The brain is an absolutely magnificent organ. I recently took an online class on neurobiology and it really opened my eyes…metaphorically…about all the nonsense that’s going on up there. I’ve never really thought about my brain…hold up…when you think about your brain, it’s really your brain thinking about itself. That one is going to keep me up at night. Anyway, I understand a bit better how it functions and how it can be completely illogical for no apparent reason — as it is with depression or anxiety or seasonal affective disorder. I haven’t gone to a practitioner to see exactly what my particular brand of crazy is, yet, but I’ll be doing that before the winter comes. When depression kicks in, you can’t really tell it to go away. Even in Paris, the most magical city in the world, you can be depressed.
And so, the day before Jessica’s birthday was certainly not the most thrilling day of this lengthy vacation. My body wasn’t in the mood to move and my brain was not in the mood to think at all, but from past experience, I know that doing something will help somewhat with the grey fog that overwhelms my brain…so off we went…into the rain. It just won’t stop raining. I’ve never seen so much rain. It’s rained here more than it’s ever rained in London whilst I’m there and that defiance of meteorological stereotypes really irks me. I prefer the rain to snow, of course, but then again, you can walk in the snow without becoming drenched…you are cold, though. There’s no winner when it comes to precipitation.
We took the RER, which is a variant of the Métro. It has fewer stops, so it’s not always practical, but it’s faster than switching to three different trains to cross the city. Today we were off to find a village and check out a mall. I couldn’t find anything to do indoors, so we prayed for a light drizzle. We got a downpour.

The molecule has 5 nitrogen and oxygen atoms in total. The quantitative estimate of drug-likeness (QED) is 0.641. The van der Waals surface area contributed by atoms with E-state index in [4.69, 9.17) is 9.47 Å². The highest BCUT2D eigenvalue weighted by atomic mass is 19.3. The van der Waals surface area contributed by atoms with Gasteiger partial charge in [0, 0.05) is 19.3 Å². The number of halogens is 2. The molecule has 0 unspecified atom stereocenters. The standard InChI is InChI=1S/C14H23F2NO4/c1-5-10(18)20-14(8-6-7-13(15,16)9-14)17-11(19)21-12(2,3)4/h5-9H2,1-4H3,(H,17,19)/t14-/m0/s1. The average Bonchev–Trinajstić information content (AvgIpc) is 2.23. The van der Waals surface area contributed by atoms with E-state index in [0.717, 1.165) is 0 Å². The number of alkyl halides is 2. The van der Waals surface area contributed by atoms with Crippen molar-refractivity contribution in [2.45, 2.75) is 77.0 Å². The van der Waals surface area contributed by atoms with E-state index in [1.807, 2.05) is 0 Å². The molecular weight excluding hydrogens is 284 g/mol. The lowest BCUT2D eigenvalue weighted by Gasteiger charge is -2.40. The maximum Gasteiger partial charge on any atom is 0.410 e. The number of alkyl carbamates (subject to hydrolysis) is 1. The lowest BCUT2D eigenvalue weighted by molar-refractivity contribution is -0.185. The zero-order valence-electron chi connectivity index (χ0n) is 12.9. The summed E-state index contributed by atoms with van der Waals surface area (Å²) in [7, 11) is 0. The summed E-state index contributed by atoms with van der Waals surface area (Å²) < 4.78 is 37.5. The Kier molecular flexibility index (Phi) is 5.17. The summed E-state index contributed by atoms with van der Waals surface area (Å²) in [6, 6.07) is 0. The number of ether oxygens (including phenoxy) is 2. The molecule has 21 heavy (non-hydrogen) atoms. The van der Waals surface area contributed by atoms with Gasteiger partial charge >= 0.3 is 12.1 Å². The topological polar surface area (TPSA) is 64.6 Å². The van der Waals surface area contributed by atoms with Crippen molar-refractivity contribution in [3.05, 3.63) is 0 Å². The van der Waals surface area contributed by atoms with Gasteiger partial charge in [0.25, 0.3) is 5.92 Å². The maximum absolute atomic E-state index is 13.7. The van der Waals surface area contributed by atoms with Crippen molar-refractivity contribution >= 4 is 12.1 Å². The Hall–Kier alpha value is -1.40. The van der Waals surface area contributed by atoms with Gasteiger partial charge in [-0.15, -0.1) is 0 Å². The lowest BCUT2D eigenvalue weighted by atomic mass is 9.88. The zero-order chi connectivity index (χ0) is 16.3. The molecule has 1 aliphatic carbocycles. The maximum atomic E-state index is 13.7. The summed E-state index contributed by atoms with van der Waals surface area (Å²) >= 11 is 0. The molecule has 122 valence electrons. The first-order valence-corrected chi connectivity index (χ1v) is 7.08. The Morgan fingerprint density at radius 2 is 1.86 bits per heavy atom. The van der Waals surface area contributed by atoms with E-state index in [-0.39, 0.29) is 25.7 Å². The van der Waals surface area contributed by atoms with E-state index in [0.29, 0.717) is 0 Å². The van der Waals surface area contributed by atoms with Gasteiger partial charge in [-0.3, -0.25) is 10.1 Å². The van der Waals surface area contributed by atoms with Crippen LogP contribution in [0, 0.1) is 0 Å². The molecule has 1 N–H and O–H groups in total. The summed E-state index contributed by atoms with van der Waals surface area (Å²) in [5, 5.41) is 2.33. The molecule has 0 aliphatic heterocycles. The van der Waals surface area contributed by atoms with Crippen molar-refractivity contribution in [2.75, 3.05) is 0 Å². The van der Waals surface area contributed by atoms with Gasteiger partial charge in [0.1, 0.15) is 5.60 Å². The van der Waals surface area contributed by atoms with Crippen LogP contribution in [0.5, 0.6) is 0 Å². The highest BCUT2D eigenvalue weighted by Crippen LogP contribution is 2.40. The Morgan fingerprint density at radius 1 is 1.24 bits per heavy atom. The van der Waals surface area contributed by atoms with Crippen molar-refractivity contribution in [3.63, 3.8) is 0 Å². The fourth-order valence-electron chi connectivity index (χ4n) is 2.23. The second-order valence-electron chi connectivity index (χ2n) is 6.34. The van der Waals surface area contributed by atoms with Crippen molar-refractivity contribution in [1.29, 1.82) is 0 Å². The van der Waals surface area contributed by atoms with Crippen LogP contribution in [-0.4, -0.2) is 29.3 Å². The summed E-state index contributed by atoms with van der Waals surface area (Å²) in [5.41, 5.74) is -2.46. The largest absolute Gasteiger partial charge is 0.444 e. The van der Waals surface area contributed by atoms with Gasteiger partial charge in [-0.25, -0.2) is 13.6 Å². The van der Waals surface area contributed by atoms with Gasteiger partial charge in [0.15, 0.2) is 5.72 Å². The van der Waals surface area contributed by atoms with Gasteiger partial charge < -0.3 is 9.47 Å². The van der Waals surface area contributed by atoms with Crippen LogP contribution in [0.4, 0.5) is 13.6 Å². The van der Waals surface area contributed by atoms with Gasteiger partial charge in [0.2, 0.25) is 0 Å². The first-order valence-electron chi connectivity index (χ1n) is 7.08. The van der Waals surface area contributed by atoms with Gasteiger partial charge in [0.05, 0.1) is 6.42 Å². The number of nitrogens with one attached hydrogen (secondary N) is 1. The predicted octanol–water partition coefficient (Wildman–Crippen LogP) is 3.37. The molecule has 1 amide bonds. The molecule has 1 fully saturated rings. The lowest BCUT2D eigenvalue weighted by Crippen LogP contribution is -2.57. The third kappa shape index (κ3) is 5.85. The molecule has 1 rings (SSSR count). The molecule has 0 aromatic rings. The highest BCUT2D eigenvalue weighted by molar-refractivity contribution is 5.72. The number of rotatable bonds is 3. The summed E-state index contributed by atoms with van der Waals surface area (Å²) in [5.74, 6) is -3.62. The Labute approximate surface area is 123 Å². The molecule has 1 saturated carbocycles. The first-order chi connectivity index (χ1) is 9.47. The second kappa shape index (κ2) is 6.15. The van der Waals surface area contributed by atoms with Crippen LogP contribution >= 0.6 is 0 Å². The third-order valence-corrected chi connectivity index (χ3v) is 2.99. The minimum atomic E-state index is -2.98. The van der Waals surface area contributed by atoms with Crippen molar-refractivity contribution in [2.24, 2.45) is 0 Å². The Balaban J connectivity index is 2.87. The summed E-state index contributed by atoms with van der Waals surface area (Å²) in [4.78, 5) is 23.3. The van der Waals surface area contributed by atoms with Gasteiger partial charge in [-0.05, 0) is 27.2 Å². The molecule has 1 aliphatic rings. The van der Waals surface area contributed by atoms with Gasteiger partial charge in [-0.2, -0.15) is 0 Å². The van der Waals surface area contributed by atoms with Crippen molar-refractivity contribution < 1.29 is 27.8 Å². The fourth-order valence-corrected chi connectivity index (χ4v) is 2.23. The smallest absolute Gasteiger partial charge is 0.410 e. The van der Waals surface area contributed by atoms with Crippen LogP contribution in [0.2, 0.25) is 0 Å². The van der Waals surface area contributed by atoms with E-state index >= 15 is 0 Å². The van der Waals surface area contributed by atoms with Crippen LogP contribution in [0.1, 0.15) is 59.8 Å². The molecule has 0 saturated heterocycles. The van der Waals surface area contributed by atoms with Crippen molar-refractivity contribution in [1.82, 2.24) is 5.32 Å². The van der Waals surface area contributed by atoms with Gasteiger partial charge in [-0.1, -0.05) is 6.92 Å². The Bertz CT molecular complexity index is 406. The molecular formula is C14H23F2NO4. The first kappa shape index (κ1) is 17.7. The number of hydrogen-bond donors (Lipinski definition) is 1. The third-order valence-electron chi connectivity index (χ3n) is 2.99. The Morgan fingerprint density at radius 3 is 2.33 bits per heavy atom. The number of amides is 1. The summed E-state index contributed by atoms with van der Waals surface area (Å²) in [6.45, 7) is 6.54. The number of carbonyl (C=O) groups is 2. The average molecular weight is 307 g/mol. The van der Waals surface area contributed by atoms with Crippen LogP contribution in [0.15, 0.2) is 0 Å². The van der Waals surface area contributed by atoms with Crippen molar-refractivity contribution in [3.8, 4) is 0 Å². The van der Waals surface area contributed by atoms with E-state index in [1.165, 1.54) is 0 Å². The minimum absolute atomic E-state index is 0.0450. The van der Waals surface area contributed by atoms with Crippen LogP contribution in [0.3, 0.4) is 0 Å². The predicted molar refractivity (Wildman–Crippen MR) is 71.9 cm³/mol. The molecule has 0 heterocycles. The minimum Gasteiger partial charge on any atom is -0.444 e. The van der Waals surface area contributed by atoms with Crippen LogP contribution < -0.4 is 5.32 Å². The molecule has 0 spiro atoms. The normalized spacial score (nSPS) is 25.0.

The Italie 2 Mall was lame as hell, but it was raining, so we poked around for an hour. It wasn’t all that different from a mall back home, they even have Claire’s. We looked at books and clothes and croissant shops that didn’t sell croissants and it was boring. We were, of course, starving to death. I’m constantly in fear that we will get too thin and just drop dead on the spot. When you are so terribly thin, you have to eat a lot, and frequently.
We went upstairs to the restaurant level to try a place called Hippopotamus. It’s a chain in Paris that has long amused us. One look at the menu, though, and we were no longer amused. Who the hell did that hippo think he was charging those exorbitant prices?
In a huff, we dashed through the rain to the Café Jules across the street for sustenance. Jess had a hamburger and I had the strangest looking omelette I’ve seen in some time. We had one of those wonderfully brusque waitresses and had a very nice and leisurely time eating our meals and nibbling on salads and sipping on coffee as we waited for the rain to stop. It never really did, but it slowed down finally.
I wanted to go home, but I decided to seek out the Buttes aux Cailles district since we were already there. A village would be so charming, too, you know? We went the wrong, way, of course, and that got us awfully wet, but we were soon on the right path. I’d read such charming things on the Internet about this area — about how it retained a village atmosphere, how there were quaint little shops and not one of them a chain, how there was a well — well, it was all a bit letdown.